Defense Secretary Caspar W. Weinberger may have won a battle but lost the war by unexpectedly notifying the Senate Armed Services Committee Tuesday night that he had just found $4 billion in the Pentagon's accounts that could be applied to the 1986 defense budget.

The defense secretary "should have sent it up four months ago," Sen. Barry Goldwater (R-Ariz.), chairman of the Senate Armed Services Committee, said angrily yesterday in discussing Weinberger's belated $4 billion discovery. Asked if Weinberger had lost credibility with the committee and the rest of Congress, Goldwater snapped, "Sure he did."

Other members of the panel, which sets ceilings on how much money the Pentagon can spend to arm and sustain the military forces, conceded that their committee also lost credibility by not finding the hidden $4 billion. Several began publicly displaying their anger at Weinberger yesterday.

When the secretary revealed the existence of this spare cash on Tuesday, the committee was about to begin cutting the 1986 budget. Using the extra $4 billion, the panel rescued some programs it otherwise would have had to slash. The committee was working under instructions from the full Senate to hold the fiscal 1986 authorization bill to the 1985 level, plus enough to cover inflation.

Members of the Armed Services Committee were not happy that Weinberger had advertised to the world that they had missed $4 billion in their supposedly painstaking review of the Pentagon's needs.

Three Republicans -- Sens. William S. Cohen (Maine), Dan Quayle (Ind.) and Pete Wilson (Calif.) -- complained in a letter to President Reagan yesterday that "the manner in which this information has been handed out cannot help but undermine public confidence in the management of our defense resources -- confidence that we hasten to add has been steadily eroded over the last six months by reports of contractor abuses. We who have supported your efforts to see our defense capabilities rebuilt have also seen our credibility suffer as we seek to gain adequate levels of defense funding."

The three urged Reagan "to take positive steps that may be required to to reclaim the public confidence in our defense establishment."

Sen. Edward M. Kennedy (D-Mass.) said Weinberger's crediblity "had sunk to an all-time low" while Sen. Carl Levin (D-Mich.) termed the Pentagon's disclosure of the extra $4 billion "a staggering blow to its credibility."

Sen. Alan J. Dixon (D-Ill.) took the Senate floor and yelled so loud that he could be heard outside the chamber. "This should not be an adversary system," he shouted. "Congress as the people's representative has a right to accurate information. It's not a game."

He said the "flim-flam" with the $4 billion assures that the Pentagon will do just as well under the zero growth-plus-inflation budget as one providing 3 percent real growth. "All our work" on the committee to hammer out a 3 percent budget "was a meaningless exercise. Whatever money the Pentagon wants is apparently squirreled away over there somewhere. And they'll spend it the way they want, no matter what the elected representatives of the people say."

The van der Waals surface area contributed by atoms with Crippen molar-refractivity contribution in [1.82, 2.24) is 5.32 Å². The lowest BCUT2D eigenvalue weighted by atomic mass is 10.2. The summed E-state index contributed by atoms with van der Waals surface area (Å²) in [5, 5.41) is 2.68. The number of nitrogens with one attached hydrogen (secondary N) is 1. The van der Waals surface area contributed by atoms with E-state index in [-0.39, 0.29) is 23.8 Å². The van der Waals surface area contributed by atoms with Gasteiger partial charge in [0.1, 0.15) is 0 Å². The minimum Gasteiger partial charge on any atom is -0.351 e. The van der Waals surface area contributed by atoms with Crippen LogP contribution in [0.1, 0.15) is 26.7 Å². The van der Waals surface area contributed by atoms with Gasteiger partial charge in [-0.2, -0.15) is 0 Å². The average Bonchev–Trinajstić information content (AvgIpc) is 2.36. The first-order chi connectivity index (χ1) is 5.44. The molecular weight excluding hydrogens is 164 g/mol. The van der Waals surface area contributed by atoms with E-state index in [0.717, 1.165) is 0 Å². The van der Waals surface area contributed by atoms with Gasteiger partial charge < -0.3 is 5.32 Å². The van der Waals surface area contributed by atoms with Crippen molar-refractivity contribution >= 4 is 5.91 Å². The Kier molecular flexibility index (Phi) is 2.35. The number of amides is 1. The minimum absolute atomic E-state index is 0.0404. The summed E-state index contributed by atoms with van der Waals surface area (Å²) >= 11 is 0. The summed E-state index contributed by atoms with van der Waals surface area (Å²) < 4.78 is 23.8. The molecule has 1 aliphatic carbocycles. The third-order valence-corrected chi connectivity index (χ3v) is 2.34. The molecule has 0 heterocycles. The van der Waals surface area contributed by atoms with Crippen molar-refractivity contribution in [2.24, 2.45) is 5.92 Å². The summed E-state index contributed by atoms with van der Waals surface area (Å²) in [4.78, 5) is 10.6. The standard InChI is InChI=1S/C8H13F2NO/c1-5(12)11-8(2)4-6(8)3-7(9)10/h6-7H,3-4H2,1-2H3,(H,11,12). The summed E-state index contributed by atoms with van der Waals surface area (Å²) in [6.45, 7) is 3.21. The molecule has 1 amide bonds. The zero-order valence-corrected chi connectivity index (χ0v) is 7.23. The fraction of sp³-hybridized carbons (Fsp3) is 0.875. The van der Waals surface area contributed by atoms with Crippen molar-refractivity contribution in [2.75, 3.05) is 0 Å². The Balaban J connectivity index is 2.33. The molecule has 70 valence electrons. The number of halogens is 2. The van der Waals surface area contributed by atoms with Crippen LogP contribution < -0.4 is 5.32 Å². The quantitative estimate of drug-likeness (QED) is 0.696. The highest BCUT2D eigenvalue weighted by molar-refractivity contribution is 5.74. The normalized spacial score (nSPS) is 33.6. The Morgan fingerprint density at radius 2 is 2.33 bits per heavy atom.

The Armed Services Committee's pride had already been wounded when the full Senate rejected its original conclusion that the Pentagon needed a 3 percent increase above inflation for 1986. The Senate last week voted instead to hold the Pentagon to a "zero growth-plus-inflation" budget. In years past the recommendations of the Armed Services Committee would have carried more weight. But now the Senate, like the House, pays more attention to the Budget Committee, which sets targets for funding for the entire federal government.

Veteran congressional staff members said the disclosure about $4 billion in fat, while far from new for the Pentagon in the annual budget battles, came at a time a growing number of lawmakers were looking for ways to reduce defense spending without appearing to cut into military muscle.

Also, new analyses by the Senate Budget Committee show that the Pentagon has piled up a huge amount of unspent funds that will guarantee many years of increasing defense spending, even if its budget could be frozen at the fiscal 1985 level, plus inflation, from now until 1990. According to the Budget Committee's calculations, even with a freeze spending would continue to grow -- 8.4 percent from fiscal 1985 to 1986, 5.7 percent from 1986 to 1987, 4.5 percent from 1987 to 1988, 4.1 percent from 1988 to 1989, 3.5 percent from 1989 to 1990.

In other words, Congress' generosity over the last four years has already assured sizable growth in defense expenditures for the rest of this decade. As members of Congress have come to appreciate this fact, they have become more willing to cut Weinberger's proposed budgets